(Washington, DC) – Today, the Council of the District of Columbia passed, on first reading, Councilmember Kenyan R. McDuffie’s (D-Ward 5) “Neighborhood Engagement Achieves Results Amendment Act of 2016 (NEAR Act),” a comprehensive bill that re-calibrates how the District approaches public safety, by not just addressing crime after it occurs, but rather working to prevent crime by treating its root causes in a long-term, sustainable way. The NEAR Act addresses crime in several ways, including using a public health approach that requires the collaboration of the Metropolitan Police Department (MPD) and health and human services agencies.
The NEAR Act will establish an Office of Violence Prevention and Health Equity (OVPHE). The OVPHE is a recognition of the years of research that show that violence is a public health problem. OVPHE will require the city to develop and implement a public health strategy using risk assessment tools, cognitive and family based therapy, and service coordination to combat the spread of violence, including placing clinicians in every hospital’s emergency department to respond to victims of crime immediately and prevent violence from escalating the minute they are brought in.
The NEAR Act also creates an Office of Neighborhood Safety and Engagement (ONSE). Based off of the successful Richmond, CA model, the goal of the office will be to identify our teenagers and young adults at the highest risk for committing or being a victim of violent crimes, for participation in a stipend based program involving life planning, trauma informed therapy, and mentorship. The program will require its participants to create and execute a successful lifeplan, moving them away from the pitfalls of violent crime. Evidencing the potential success of ONSE, between 2007 and 2014, Richmond experienced a 76% reduction in firearm related homicides.
We also know that those impacted by homelessness, mental health disorders, and substance abuse are often in regular contact with the police due to unmet healthcare and housing needs. The NEAR Act establishes a Community Crime Prevention Team Program to pair mental health clinicians and housing outreach specialists from the Department of Behavioral Health and Human Services with police officers to identify individuals in need of assistance and to connect them with wrap-around services.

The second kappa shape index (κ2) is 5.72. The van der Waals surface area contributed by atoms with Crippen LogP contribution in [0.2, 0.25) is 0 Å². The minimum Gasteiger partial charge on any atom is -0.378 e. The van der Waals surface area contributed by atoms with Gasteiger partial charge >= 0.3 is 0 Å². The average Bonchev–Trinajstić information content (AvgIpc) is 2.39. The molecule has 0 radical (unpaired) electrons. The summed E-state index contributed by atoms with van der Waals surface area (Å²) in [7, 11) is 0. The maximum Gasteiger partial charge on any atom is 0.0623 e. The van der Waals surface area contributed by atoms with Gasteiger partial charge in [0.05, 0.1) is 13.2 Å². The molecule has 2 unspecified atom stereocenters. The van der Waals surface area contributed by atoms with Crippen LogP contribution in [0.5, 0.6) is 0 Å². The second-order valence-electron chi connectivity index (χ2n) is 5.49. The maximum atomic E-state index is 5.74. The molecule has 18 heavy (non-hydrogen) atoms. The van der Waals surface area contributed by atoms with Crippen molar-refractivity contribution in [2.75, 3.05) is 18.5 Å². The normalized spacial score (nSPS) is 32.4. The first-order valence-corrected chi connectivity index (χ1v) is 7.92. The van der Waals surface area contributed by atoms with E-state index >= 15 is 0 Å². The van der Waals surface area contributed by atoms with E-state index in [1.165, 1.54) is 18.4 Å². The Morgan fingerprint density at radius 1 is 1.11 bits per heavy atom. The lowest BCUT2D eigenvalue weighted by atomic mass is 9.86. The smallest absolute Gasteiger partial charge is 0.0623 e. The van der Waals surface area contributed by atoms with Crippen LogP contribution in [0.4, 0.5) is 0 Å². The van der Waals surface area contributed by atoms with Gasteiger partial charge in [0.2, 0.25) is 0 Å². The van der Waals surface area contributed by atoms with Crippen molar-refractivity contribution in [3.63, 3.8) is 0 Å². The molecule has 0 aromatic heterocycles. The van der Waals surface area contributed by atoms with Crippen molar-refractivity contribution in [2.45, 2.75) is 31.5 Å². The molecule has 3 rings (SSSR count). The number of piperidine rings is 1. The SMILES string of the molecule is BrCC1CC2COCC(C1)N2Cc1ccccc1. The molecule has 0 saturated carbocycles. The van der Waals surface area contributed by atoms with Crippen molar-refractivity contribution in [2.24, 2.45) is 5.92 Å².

Finally, the legislation requires MPD to provide yearly training on preventing biased-based profiling; community policing; and the use of force in their mandatory continuing education/training. MPD is also required to collect stop and frisk and use of force data in an effort to promote transparency and improve relations between the police and the community.
“This critical legislation is a step in the right direction and will address the root causes of violent crime in an effective and sustainable way, said Councilmember Mcduffie. “One homicide in the District is too many. We know that we can not simply arrest our way out of crime, we have to take bold and innovative steps like those in the NEAR Act to help prevent crime. I thank the residents, advocates, and experts for their active engagement throughout this entire process. We are all in this together.”
This bill addresses crime no matter where it happens in the District whether on the street, train, or in a home.